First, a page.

Objectives. To examine the association between social factors in faith-based settings (including religiosity and proximity to people living with HIV/AIDS) and HIV stigma. Methods. A total of 1747 congregants from primarily African American faith-based organizations of Project FAITH (Fostering AIDS Initiatives That Heal), a South Carolina statewide initiative to address HIV-related stigma, completed a survey. Results. Female gender (P = .001), higher education (P <.001), knowing someone with HIV/AIDS (P = .01), and knowing someone who is gay (P <.001), but not religiosity, were associated with lower levelsof stigma and with lower oddsof stigmatizing attitudes (P <.05). Conclusions. Opportunities for connection with people living with HIV/AIDS tailored to the social characteristics of faith-based organizations may address HIV stigma in African American communities.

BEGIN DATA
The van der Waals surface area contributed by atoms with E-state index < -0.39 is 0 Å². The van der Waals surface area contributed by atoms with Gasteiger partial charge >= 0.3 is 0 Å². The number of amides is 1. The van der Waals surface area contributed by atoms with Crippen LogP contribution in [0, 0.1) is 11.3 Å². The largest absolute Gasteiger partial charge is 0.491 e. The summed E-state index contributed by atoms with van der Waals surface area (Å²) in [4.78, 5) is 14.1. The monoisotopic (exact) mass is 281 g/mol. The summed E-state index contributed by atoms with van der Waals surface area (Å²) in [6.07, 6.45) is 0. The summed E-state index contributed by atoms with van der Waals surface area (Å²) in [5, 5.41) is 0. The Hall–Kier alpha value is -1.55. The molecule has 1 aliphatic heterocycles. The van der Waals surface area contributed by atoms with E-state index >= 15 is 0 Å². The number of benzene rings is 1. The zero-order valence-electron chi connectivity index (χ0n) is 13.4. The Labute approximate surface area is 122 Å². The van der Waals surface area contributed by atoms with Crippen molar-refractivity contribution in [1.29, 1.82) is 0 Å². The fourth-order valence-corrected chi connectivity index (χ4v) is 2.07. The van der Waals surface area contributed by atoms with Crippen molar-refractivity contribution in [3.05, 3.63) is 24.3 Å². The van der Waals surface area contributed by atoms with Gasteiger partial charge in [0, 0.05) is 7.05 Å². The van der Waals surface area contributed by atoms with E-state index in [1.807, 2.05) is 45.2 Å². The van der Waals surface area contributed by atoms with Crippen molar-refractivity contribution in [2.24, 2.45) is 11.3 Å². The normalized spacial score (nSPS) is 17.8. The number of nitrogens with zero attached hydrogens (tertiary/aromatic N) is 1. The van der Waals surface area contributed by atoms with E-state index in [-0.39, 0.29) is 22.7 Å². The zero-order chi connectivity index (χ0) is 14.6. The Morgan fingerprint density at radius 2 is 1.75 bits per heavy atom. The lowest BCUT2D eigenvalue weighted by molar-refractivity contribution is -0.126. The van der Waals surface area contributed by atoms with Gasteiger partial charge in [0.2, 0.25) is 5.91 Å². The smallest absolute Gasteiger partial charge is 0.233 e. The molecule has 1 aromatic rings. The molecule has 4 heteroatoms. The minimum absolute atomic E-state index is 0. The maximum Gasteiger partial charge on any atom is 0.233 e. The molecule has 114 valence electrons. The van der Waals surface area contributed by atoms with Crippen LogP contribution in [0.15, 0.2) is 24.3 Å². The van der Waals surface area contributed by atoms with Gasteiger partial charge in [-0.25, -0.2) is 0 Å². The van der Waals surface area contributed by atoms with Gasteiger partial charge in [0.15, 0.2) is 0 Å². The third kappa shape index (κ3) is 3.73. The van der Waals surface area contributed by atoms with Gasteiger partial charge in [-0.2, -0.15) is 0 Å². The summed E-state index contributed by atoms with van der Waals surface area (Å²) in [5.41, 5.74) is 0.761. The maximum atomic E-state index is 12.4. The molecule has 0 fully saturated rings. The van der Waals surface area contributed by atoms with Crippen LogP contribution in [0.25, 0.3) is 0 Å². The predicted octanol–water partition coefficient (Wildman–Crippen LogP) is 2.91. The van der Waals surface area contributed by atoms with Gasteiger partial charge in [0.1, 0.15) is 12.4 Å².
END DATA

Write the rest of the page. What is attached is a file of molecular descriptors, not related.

ASJC Scopus subject areas
- Public Health, Environmental and Occupational Health